Why cheaper Uber-alternatives sometimes abandon you

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LOS ANGELES, CA AUGUST 25, 2015 -- Angela and Anthony Rodriguez, left, get a Uber Lyft ride from Tim McElearney, right, at LAX Terminal One, Tuesday August 25, 2015. After weeks of debate over the benefits and risks of embracing rapidly growing and relatively low-cost, app-based ride services, Los Angeles is poised to become the largest city in the nation to allow the start-up services to operate side-by-side with taxis, picking up and dropping passengers at the region's main air travel hub. (Al Seib / Los Angeles Times via Getty Images)

May 9, 2016- by Steven E. Greer, MD

On Friday, I hailed a cheap Gett car service to pick me up at NYU hospital on 33rd and First Avenue. It was slightly raining and after 4:00 PM, so demand was high.

I was watching the car on my GPS map, and it drove north on First Avenue, in the opposite direction. I cancelled it because the driver seemed lost.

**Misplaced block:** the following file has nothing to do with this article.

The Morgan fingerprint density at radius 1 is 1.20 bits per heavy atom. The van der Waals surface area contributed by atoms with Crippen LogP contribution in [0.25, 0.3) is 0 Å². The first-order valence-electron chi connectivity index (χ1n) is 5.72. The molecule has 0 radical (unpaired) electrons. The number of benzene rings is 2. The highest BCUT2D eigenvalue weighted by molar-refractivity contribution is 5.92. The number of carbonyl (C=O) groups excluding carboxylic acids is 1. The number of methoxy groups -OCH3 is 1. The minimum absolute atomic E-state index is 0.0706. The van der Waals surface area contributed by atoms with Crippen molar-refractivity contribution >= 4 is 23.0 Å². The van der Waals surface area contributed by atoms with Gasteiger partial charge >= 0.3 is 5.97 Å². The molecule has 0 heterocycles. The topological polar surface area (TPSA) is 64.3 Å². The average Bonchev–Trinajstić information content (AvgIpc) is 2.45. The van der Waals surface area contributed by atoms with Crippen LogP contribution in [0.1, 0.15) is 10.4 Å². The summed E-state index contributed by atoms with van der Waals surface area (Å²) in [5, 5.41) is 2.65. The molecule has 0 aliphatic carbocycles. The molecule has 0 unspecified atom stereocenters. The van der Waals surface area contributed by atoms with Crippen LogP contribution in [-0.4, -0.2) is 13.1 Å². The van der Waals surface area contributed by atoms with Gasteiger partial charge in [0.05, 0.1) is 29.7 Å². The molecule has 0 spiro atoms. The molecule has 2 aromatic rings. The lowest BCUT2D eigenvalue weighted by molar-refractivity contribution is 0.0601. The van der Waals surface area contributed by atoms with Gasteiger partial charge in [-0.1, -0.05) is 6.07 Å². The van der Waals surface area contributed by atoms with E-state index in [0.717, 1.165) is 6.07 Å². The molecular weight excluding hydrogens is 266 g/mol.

In my second attempt, the driver was a smart guy and told me what happens. Most drivers work with multiple car service companies. When Uber is willing to pay two or three-times the normal rate during surge pricing, the drivers will abandon a cheaper Gett ride and hop onto the Uber client request.

Having stated that, Gett is still far superior to Uber. Not only is it cheaper, but the customer service is much better. Uber makes it impossible to reach them, even by email. The Uber CEO is an arrogant Silicon Valley dirtbag, and his personalty is reflected in the company.

As a result, Uber is now in financial trouble, losing billions, and the IPO is stalled. They are also losing political battles. France kicked them out, and Austin, Texas just passed a fingerprint-ID law for the drivers, which made Uber protest and leave town. The Gett’s of the world are also forcing Uber to slash their own rates.

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